@Mme Laffargue at 9:59 AM

I believe you that BOSC pears can be found in France (and interesting to learn that they originated there), my point was simply that it is not a name that I typically see when I shop for pears. It's not even mentioned in this list of 45 poiriers. Also, I thought that tarte tatin was always made with apples, else it would be a tarte tatin aux poires, which I'm sure tastes GOOD, but I've never been served it.

Anonymous 11:17 AM  

TJS,
Not only did the PhD misuse rationale, he misused conflate.
That numbskull didn't conflate the two soups he confused them.
He makes a lot of mistakes with language, which is funny given crossword puzzle and precision of language seem so connected.

FLAC 11:25 AM  

"And I will bet a silk pajama
There isn't any three-l lllama."

Excellent Monday.

Banana Diaquiri 11:32 AM  

@LMS:
Hootenanny – I knew it was a word that felt hick-ish, but I never really thought about what it was.

well... not necessarily Hicks, Dan or otherwise. as a precocious kid I watched 'Hootenanny' on the TeeVee around 1963 and got to see my mostest favorite singing group of all time, The Limeliters. only one is still alive, alas. BUT... the show was the antithesis of hick. in fact, the folk purists hated it because most of the acts, esp. The Limeliters, were saloon singers, not poor Appalachian strummers. Alan Lomax no where to be found.

Lewis 11:34 AM  

My five favorite clues from last week:

1. Prelude to a kiss (3)
2. It might be set with candles (4)
3. Move to the right, incrementally (3)
4. Simple business, frankly speaking (11)
5. Blarney stone? (11)


IDO
MOOD
TAB
HOT DOG STAND
FAUX DIAMOND

Banana Diaquiri 11:37 AM  

sorry pablo. went right to the comment box when reading LMS, where I am now. never in a million years did I think anyone here would have heard of, much less seen, the show. that was more than 50 years ago!!! kids today have no sense of history.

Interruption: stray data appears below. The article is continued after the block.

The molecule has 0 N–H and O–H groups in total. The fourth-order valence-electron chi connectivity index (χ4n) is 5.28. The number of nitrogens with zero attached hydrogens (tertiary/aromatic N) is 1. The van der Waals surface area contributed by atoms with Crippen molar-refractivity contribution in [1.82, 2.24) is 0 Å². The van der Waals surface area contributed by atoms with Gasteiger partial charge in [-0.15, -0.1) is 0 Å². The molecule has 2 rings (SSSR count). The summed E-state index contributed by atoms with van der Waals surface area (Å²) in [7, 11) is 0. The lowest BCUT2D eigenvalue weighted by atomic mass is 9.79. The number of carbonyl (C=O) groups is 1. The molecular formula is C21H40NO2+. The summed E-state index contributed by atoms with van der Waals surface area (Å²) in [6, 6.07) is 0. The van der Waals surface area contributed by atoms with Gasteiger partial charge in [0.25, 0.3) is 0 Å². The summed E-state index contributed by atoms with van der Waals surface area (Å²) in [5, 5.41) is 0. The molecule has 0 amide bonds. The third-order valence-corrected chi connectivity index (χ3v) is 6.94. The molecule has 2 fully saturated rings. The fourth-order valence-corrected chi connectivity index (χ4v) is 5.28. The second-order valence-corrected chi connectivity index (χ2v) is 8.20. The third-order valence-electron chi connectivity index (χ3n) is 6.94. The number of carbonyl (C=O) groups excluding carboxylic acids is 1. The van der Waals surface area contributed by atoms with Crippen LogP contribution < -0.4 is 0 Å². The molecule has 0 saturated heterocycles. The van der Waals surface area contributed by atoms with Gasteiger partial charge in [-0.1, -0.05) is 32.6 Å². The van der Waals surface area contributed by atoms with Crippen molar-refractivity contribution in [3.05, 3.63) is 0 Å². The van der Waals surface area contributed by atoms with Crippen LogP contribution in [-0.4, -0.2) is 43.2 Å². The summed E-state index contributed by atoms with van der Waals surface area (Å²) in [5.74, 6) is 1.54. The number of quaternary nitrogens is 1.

Della 11:43 AM  

Great start for the week. Had fun racing through this one.

Linda Vale 11:45 AM  

The NYT has been advertising BHO’s screed next to the puzzle for a while now. So even if his name doesn’t appear in the puzzle, it’s in your face anyway.

Anonymous 11:46 AM  

@Anon 11:17 - You seem to be be confused about the meaning of the word "misused". You seem to think it means "used in a way I don't prefer" rather than "used something the wrong way". C.F. Def 1.B of Conflate. I, too, would prefer that people restricted themselves to Def 1.A but I differ from you in accusing them of being wrong.

Jim in Chicago 11:53 AM  

Beet/Leek is one mistake I'll never made as I abhor beets. I'm one of the people who can only taste dirt. Don't try to fool me with those cute baby beets or the multicolored ones. They still taste like dirt.

Therefore I hate borscht, but love Leeks and especially in Vichyssoise, especially during the dog days, which we are in.

Anonymous 11:54 AM  

I'm at a loss. How did Rex conflate leek and beet. I read definition 1 b. did you?

Cassieopia 11:57 AM  

@anon 9:55 it’s all those tempting vowels that make him part of crosswordese, alongside ASHE and ISAO and those endless permutations of ELAINE. I expect his last name to appear in crosswords decades from now, solely on the strength of those vowels.

Mme Laffargue 12:00 PM  
This comment has been removed by a blog administrator.
Reasonablewoman 12:40 PM